An embedded banking model Looking to the future, Corcoran says ‘embedded’ or ‘invisible’ banking will be a huge trend. “Nobody wants to bank, they need to bank,” he says. “I draw the analogy with electricity. You don’t want electricity, you

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Nigel Walsh (aka Iron man)

Partner at Deloitte Digital, Co-Host at InsurTech Insider ‘Look alive, Jarvis, it’s playtime!’ Tony Stark would feel right at home at ‘Walsh Tower’. With its multiple smart controls and facial recognition sensors, the InsureTech Insider presenter’s pad is an Iron Man’s dream. Walsh is no less obsessed with gadgets in his day job, where he sees insurance as being more essential to the financial fabric of society than banks. Hmmh, time to pull on the power suit and explore this phenomenon…

The head of media at 11:FS and producer of its Fintech and Blockchain Insider podcasts has made ‘webelebrities’ out of the 11:FS team, including Nigel Walsh and Jeff Tijssen. We’re proud to enter all three of them in our Hall of Fame!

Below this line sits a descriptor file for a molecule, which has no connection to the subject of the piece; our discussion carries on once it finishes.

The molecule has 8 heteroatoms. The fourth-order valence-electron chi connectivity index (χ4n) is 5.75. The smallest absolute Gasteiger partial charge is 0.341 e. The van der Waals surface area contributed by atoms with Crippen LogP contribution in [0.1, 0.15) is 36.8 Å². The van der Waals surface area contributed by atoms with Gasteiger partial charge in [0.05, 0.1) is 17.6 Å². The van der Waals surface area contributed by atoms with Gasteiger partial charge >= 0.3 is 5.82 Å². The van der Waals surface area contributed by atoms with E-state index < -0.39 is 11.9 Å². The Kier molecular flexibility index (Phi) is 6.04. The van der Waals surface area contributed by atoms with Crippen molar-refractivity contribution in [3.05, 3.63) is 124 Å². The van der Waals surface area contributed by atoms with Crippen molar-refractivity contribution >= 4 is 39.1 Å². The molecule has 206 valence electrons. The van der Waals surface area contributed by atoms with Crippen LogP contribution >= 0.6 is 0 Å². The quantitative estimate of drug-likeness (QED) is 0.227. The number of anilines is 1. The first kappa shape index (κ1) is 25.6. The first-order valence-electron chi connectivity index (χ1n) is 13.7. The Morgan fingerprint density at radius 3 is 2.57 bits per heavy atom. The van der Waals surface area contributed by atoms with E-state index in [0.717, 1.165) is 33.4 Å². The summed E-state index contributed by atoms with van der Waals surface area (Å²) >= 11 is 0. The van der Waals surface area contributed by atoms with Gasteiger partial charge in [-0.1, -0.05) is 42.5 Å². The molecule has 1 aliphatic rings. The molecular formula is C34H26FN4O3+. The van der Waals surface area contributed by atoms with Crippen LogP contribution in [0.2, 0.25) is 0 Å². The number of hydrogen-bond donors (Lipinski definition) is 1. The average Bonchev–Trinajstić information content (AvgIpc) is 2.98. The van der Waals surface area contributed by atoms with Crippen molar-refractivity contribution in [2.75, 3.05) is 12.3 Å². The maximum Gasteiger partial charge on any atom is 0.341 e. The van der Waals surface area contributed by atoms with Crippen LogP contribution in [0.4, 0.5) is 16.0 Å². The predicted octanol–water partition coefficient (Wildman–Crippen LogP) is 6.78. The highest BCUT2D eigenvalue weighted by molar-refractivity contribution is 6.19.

11:FS FINTEC

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Jeff Tijssen

(aka Mister Fantastic) Head of Consulting at 11:FS

If anyone knows about the power of transformation it’s Famous Four founder Mister Fantastic. What better alter ego for 11:FS’s head of consulting Jeff Tijssen, who demonstrates the shape-shifting power of digital every day as the challenger brand strides across the financial universe. Tijssen says there’s ‘something unique and quite special ’about 11:FS’. That’s not quite how a superhero puts it. How about Avengers Assemble!

Ollie Judge

Head of Media at 11:FS and Producer of Fintech and Blockchain Insider